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1841 he passed from the school to the University of Leipzig, where he began those studies to which, pursued as they have been so faithfully during his lifetime, he mostly owes his fame. At Leipzig he made considerable progress in classical and comparative philology under Professors Hermann, Haupt, and Brockhaus, and in the Hebrew, Arabic, and Sanskrit languages. In 1844 appeared his first work, a translation into German of the Hitopadesa, a collection in the Sanskrit language of ancient Indian fables.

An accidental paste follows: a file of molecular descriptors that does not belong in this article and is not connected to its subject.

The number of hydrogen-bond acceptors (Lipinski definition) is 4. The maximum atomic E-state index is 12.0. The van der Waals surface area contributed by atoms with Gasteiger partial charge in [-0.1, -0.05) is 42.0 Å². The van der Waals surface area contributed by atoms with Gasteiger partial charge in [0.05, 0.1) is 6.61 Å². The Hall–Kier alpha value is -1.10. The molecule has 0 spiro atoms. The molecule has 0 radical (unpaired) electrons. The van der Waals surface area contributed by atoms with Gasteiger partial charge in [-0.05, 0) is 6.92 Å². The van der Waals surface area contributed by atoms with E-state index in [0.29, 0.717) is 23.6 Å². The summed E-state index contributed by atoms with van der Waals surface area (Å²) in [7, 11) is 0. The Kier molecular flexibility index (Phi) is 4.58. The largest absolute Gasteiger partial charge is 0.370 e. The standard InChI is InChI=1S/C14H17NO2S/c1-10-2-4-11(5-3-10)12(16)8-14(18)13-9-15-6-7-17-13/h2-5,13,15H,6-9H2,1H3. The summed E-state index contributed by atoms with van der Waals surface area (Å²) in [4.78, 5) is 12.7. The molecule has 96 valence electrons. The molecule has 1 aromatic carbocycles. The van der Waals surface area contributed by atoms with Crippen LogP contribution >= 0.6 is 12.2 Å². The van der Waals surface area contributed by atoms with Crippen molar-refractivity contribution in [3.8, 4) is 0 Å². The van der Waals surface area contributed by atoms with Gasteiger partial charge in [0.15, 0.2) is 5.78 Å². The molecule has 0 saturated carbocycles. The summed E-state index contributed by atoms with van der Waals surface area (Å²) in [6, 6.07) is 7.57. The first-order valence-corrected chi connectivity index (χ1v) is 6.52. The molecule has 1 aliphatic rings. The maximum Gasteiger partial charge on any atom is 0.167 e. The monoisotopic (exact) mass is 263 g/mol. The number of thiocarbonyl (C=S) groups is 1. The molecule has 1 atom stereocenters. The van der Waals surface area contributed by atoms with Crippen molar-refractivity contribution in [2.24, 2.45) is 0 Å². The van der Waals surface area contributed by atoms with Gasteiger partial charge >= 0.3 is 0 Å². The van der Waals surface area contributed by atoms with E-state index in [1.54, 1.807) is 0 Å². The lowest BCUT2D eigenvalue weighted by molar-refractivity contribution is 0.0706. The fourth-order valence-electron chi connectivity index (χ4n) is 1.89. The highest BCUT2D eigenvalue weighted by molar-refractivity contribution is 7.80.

In the same year he removed from Leipsig to Berlin to attend the lectures of Bopp and Schelling, and to examine a collection of Sanskrit manuscripts which the Prussian Government had recently purchased in England from the executors of Sir Robert Chambers. In Berlin Max Müller made the acquaintance of Alexander von Humboldt and Boeckh, and also studied Persian under Friedrich Rückert. He was invited by Gottfried Hermann, the famous Greek scholar, to return to Leipzig, in order to take his degree there, free of expense; and in 1845 proceeded to Paris under the attraction of the reputation of the great Sanskritist, Eugène Burnouf, père, at the College of France. At the suggestion of Burnouf, who recognised in him the spirit of a fellow-worker, he began to collect materials for an edition of the “ Rig Veda,” the earliest sacred hymns of the Brahmans, together with the Indian commentary upon them. Another young German scholar, Friedrich Rosen, had attempted the same task, but had died before he had done much more than begin it. In pursuance of this undertaking, after copying and collating the manuscripts in the Royal Library at Paris, Max Müller came to England, in June, 1846, to collate the manuscripts belonging to the East India Company and those of the Bodleian Library. This stay in England was fruitful of more consequences than were at first anticipated. As Max Müller was on the point of returning to Germany with the results of his labours, he made the acquaintance of the late Baron Bunsen, then Prussian Ambassador in London, who induced him to prolong his stay on the plea that his great work could be carried on undisturbed in this peaceful island, which would not be the case in the whirlpool of the Fatherland. On the recommendation of Bunsen and the late Professor Wilson, the East India Company arranged to bear the expense of printing the “Rig Veda.” In 1848, accordingly, Max Müller settled in Oxford to see the work through the press; and in 1849 the first volume appeared, a thousand pages quarto in extent.